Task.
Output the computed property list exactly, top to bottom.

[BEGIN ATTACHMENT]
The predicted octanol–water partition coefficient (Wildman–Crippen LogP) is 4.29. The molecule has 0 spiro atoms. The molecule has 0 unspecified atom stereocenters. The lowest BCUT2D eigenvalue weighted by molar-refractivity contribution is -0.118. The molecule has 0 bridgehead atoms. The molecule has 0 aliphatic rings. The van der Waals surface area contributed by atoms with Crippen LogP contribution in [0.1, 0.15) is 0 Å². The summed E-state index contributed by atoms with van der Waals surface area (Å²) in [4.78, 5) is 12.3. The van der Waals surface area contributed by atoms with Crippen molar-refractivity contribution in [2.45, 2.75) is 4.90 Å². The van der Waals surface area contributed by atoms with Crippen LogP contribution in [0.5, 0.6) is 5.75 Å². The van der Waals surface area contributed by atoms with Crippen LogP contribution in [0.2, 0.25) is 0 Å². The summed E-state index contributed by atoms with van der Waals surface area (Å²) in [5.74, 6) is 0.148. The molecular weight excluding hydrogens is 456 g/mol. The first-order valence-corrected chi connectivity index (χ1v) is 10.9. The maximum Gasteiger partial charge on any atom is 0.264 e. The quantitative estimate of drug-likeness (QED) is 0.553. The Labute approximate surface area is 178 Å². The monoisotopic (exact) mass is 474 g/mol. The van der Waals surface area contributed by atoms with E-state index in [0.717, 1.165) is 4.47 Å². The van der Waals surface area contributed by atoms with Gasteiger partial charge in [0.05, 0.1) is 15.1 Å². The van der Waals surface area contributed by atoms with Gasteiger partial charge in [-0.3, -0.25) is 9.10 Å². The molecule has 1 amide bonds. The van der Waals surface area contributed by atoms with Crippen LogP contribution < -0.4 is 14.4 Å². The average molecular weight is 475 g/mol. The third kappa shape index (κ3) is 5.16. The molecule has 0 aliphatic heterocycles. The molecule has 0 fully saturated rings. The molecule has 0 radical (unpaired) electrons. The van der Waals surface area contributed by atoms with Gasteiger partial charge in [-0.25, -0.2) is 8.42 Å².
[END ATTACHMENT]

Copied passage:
The predicted octanol–water partition coefficient (Wildman–Crippen LogP) is 4.29. The molecule has 0 spiro atoms. The molecule has 0 unspecified atom stereocenters. The lowest BCUT2D eigenvalue weighted by molar-refractivity contribution is -0.118. The molecule has 0 bridgehead atoms. The molecule has 0 aliphatic rings. The van der Waals surface area contributed by atoms with Crippen LogP contribution in [0.1, 0.15) is 0 Å². The summed E-state index contributed by atoms with van der Waals surface area (Å²) in [4.78, 5) is 12.3. The van der Waals surface area contributed by atoms with Crippen molar-refractivity contribution in [2.45, 2.75) is 4.90 Å². The van der Waals surface area contributed by atoms with Crippen LogP contribution in [0.5, 0.6) is 5.75 Å². The van der Waals surface area contributed by atoms with Crippen LogP contribution in [0.2, 0.25) is 0 Å². The summed E-state index contributed by atoms with van der Waals surface area (Å²) in [5.74, 6) is 0.148. The molecular weight excluding hydrogens is 456 g/mol. The first-order valence-corrected chi connectivity index (χ1v) is 10.9. The maximum Gasteiger partial charge on any atom is 0.264 e. The quantitative estimate of drug-likeness (QED) is 0.553. The Labute approximate surface area is 178 Å². The monoisotopic (exact) mass is 474 g/mol. The van der Waals surface area contributed by atoms with E-state index in [0.717, 1.165) is 4.47 Å². The van der Waals surface area contributed by atoms with Gasteiger partial charge in [0.05, 0.1) is 15.1 Å². The van der Waals surface area contributed by atoms with Gasteiger partial charge in [-0.3, -0.25) is 9.10 Å². The molecule has 1 amide bonds. The van der Waals surface area contributed by atoms with Crippen LogP contribution < -0.4 is 14.4 Å². The average molecular weight is 475 g/mol. The third kappa shape index (κ3) is 5.16. The molecule has 0 aliphatic heterocycles. The molecule has 0 fully saturated rings. The molecule has 0 radical (unpaired) electrons. The van der Waals surface area contributed by atoms with Gasteiger partial charge in [-0.25, -0.2) is 8.42 Å².